11 February 2011

The Comedians (Graham Greene)

Speaking of twentieth-century British Catholic novelists (because I was. Waugh, remember?): finished Graham Greene's 1965 Haiti-under-Papa-Doc novel, The Comedians, another that's hung out on my TBR list for ages--two years, in fact, as I added it after reading this wonderful collection of Greene's letters. And considering Baby Doc's recent return to Haiti, this is the closest I come to topical.

It's the story of three unremarkably-named men who meet on a boat to Port-au-Prince: Smith, an American presidential candidate, who ran against Truman on a vegetarian platform, and proudly polled 10,000 votes; the clearly pseudonymed Jones, a trickster of mysterious origins (a trope no one does better than Greene); and Brown, our narrator, another Greene archetype, this one the rootless, jaded, aging British expatriate who becomes caught up in the fruitless idealism of others. 1960s Haiti, the worse for its people, exemplifies another fascination of his, the society in decay. Like 1930s Mexico in The Power and the Glory, postwar Vienna in The Third Man, or colonial Vietnam in The Quiet American, it's a minefield of shifting alliances and sudden violence.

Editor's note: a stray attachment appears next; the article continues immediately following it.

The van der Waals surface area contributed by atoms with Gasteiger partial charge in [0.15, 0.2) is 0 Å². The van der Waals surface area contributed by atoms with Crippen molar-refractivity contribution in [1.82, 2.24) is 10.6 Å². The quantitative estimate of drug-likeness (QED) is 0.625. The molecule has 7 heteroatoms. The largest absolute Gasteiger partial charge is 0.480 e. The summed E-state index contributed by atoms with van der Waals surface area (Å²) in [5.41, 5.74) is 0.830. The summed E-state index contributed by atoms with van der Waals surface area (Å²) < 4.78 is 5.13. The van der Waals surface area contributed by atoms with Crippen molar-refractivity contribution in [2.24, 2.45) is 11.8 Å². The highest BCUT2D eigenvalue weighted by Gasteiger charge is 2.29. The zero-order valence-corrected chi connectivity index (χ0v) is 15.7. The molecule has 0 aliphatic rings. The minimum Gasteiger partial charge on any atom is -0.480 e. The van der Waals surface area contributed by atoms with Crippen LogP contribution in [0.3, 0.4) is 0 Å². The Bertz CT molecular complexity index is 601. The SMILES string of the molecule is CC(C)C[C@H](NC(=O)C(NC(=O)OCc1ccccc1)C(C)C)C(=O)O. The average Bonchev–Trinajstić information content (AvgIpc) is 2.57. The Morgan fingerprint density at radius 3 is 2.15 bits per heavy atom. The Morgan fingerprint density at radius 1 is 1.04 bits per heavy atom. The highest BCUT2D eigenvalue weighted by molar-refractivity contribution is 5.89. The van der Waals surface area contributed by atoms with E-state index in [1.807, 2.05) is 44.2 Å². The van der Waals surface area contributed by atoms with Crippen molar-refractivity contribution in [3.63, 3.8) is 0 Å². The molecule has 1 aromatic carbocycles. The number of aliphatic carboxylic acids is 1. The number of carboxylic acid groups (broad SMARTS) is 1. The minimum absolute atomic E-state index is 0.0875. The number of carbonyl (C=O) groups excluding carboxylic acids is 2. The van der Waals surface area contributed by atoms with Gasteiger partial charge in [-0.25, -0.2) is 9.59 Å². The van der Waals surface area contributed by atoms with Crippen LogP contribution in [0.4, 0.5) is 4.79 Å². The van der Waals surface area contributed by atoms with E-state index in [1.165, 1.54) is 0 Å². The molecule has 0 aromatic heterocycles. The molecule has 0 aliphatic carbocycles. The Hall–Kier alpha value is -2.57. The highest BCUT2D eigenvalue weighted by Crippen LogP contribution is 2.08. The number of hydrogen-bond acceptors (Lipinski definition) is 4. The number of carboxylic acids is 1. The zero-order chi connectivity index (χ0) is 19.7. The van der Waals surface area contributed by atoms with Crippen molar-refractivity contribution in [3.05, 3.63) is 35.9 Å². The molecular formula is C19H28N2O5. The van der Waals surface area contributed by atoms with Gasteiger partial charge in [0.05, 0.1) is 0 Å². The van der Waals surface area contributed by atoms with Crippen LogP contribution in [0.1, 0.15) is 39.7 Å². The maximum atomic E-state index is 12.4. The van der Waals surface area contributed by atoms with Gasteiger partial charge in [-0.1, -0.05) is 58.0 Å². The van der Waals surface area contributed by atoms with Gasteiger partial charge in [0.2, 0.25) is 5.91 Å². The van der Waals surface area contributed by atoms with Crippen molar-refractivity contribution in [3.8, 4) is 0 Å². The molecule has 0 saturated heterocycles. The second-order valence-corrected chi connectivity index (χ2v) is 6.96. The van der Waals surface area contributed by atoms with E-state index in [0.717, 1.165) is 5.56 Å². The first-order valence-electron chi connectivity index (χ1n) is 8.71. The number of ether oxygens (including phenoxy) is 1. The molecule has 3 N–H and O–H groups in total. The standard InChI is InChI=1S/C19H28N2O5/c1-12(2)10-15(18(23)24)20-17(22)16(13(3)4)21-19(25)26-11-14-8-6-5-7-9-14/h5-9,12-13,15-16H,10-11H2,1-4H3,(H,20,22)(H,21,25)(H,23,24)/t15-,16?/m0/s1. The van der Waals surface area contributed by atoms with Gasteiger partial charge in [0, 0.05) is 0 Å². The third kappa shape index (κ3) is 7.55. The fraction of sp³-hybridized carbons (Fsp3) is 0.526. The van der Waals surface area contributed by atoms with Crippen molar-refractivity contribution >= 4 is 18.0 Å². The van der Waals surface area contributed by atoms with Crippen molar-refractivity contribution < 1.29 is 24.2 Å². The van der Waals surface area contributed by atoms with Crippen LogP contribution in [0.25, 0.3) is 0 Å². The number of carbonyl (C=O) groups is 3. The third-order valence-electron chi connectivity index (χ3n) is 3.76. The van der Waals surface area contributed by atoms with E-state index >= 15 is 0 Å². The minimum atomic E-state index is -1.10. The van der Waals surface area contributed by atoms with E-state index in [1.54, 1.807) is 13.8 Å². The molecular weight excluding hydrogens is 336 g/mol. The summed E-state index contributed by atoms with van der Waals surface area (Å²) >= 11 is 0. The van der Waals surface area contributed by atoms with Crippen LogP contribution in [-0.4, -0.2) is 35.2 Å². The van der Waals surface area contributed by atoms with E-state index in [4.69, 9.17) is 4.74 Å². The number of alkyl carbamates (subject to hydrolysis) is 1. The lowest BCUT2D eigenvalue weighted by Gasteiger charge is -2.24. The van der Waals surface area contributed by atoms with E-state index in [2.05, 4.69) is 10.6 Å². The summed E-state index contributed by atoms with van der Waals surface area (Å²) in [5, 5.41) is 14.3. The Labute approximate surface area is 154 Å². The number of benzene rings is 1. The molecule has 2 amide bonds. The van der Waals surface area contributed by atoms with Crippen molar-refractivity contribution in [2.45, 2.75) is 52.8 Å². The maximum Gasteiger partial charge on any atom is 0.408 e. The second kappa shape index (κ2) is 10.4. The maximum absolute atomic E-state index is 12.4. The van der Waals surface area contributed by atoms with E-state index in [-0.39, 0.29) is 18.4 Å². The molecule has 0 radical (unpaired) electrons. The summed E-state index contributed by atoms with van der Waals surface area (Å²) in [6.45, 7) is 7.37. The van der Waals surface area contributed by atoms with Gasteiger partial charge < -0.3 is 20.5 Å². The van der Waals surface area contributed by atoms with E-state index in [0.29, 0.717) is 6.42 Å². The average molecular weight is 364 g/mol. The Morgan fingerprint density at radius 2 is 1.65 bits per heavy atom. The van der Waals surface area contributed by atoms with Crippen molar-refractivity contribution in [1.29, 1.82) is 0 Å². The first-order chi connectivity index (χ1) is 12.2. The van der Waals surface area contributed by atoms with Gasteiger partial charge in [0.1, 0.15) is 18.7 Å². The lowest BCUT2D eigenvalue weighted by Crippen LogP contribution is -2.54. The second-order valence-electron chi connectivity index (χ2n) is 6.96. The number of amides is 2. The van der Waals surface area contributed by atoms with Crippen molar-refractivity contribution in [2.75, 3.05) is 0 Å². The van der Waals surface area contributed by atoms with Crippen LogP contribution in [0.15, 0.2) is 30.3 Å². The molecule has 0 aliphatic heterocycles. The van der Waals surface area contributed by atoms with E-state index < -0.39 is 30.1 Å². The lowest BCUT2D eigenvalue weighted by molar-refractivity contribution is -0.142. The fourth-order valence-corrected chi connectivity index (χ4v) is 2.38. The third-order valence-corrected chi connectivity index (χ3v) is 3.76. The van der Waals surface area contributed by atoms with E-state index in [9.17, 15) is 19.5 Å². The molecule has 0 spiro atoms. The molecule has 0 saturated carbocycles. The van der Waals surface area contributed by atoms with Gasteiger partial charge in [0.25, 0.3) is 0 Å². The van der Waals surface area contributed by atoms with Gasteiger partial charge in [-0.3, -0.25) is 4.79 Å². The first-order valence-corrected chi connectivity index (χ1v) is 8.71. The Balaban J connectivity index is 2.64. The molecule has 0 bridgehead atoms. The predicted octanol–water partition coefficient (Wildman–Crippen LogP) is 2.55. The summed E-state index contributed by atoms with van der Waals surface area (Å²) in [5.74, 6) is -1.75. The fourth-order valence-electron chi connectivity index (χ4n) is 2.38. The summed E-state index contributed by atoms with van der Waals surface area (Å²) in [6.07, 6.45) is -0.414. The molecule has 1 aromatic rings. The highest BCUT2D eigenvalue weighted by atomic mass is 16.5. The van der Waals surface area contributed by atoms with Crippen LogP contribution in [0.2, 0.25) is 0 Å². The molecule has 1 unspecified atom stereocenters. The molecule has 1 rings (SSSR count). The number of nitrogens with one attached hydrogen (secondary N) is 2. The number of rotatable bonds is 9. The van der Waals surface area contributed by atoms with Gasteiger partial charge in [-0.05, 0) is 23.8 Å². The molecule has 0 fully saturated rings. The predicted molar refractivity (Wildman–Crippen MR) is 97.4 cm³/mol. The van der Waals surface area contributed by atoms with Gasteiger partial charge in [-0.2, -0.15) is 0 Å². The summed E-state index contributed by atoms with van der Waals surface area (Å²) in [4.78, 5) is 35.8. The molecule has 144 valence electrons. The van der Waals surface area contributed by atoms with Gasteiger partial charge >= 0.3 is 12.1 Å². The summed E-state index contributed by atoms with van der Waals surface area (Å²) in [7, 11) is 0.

Most interesting, I think, are the Americans. Smith and Mrs. Smith ignore the warnings of experience and book a room at Brown's hotel, once glitzy with glamor and famous for its rum punch, now emptied out by fear. They're stubbornly trusting and optimistic, staunchly anti-racist, willing to jump through mental hoops to explain away or justify the corruption and terror of Duvalier's government and secret police (the Tontons Macoute). Yet they are thoroughly good people, without the fatalist core of so many Greene characters, and the only mutually supportive and happily married couple I can recall in Greene's work, sympathetically portrayed despite the charmingly archaic use of "vegetarian" to mean "flaky."

The Comedians is more of a piece than it is unique, in the prolific scheme of Greene's work (after all, he wrote steadily for 60 years)--but by this I mean that it's part of a wide, deeply moral--and very readable--vision of the twentieth century that can't be missed.

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